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Pope to visit cemetery for unborn in South Korea

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In what could be seen as his strongest public statement and action of his Pontificate thus far, the Vatican yesterday announced that Pope Francis will offer prayers during his upcoming visit to South Korea at a cemetery for aborted babies at a home for the sick called Kkottoghnae. The home that the Holy Father will visit caters in a special way to disabled people, those addicted to alcohol, and the mentally ill homeless. The Papal trip to South Korea begins this coming Thursday.

In advance of his apostolic journey, Pope Francis sent a video message to the country, particularly to the Catholics of the Republic of Korea, yesterday. “It is the Lord who invites you to receive his light, to welcome it in the heart, to reflect it in a life full of faith, of hope and of love, full of the joy of the Gospel,” the Pope said. The Holy Father said that he will “bring the Lord’s call, particularly to the youth. The youth are bearers of hope and of energy for the future, but they are also victims of the moral and spiritual crisis of our time,” the Holy Father said. “Because of this I would like to announce to them and to everyone the only name through which we can be saved: Jesus, the Lord.”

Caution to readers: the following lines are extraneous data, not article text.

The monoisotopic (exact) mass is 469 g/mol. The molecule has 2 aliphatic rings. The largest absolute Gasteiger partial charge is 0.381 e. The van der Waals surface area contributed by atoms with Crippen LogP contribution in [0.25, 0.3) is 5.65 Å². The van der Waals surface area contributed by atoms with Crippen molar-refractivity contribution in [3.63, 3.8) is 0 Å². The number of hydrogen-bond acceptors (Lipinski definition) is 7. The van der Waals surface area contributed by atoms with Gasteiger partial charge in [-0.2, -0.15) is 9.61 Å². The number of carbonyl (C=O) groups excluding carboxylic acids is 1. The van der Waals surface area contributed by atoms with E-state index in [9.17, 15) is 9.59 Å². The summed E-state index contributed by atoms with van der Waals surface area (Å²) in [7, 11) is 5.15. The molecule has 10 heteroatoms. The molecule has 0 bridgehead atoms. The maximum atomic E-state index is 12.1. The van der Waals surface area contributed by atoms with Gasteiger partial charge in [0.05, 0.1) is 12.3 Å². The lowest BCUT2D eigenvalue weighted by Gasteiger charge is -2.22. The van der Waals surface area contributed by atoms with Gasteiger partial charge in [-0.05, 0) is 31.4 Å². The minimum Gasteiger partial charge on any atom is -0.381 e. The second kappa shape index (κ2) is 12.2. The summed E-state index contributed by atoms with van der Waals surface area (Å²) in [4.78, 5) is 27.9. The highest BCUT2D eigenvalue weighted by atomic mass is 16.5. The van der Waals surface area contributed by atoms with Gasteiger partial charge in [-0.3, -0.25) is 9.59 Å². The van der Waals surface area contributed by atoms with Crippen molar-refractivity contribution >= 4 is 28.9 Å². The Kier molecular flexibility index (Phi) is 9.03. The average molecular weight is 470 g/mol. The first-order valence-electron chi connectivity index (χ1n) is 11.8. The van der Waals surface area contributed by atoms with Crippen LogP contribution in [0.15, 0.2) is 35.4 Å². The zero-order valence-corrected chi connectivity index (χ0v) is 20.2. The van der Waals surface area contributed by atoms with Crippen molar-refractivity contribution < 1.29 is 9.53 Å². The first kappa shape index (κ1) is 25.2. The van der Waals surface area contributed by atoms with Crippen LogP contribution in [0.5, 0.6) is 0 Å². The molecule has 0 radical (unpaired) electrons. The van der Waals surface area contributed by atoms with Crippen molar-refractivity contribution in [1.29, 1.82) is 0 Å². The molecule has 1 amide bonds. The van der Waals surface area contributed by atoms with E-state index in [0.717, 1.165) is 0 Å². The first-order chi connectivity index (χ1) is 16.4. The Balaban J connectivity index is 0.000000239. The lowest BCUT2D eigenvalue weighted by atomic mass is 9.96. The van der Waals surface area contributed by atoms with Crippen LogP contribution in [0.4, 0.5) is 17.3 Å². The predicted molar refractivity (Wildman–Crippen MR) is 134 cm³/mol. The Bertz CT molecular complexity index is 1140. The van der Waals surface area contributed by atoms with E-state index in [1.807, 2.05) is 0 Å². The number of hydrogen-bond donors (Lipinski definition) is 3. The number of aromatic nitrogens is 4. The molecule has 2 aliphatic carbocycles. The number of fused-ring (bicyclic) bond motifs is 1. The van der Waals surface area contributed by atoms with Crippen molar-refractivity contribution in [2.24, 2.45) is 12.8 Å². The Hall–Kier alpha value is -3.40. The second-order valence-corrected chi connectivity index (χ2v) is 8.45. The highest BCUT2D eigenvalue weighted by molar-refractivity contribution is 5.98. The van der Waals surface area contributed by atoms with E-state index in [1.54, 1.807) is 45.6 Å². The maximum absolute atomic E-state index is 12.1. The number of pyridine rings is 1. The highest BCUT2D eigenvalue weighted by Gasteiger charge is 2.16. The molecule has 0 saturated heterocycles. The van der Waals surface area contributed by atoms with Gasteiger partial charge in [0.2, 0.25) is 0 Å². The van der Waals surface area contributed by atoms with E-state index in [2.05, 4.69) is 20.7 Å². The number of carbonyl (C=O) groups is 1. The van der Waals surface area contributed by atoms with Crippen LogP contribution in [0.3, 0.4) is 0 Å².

Pope Francis also reminded the Korean people of who has preserved Christianity in their land, saying “faith in Christ has made deep roots in your land and has brought abundant fruits. The elderly are custodians of this legacy: without them the youth would be deprived of memory,” the Holy Father stated. “The encounter between elderly and youth is a guarantee of the people's journey, and the Church is the big family in which all of us are brothers in Christ,” Pope Francis said. “I come to you in His name, in the joy of sharing with you the Gospel of love and of hope,” the Bishop of Rome said as he closed his remarks. The Church in Korea remains a minority faith, founded on martyrs’ blood and the evangelistic zeal of its clergy, going from less than one percent of the population of the country in the 1960’s to around 11 percent today.

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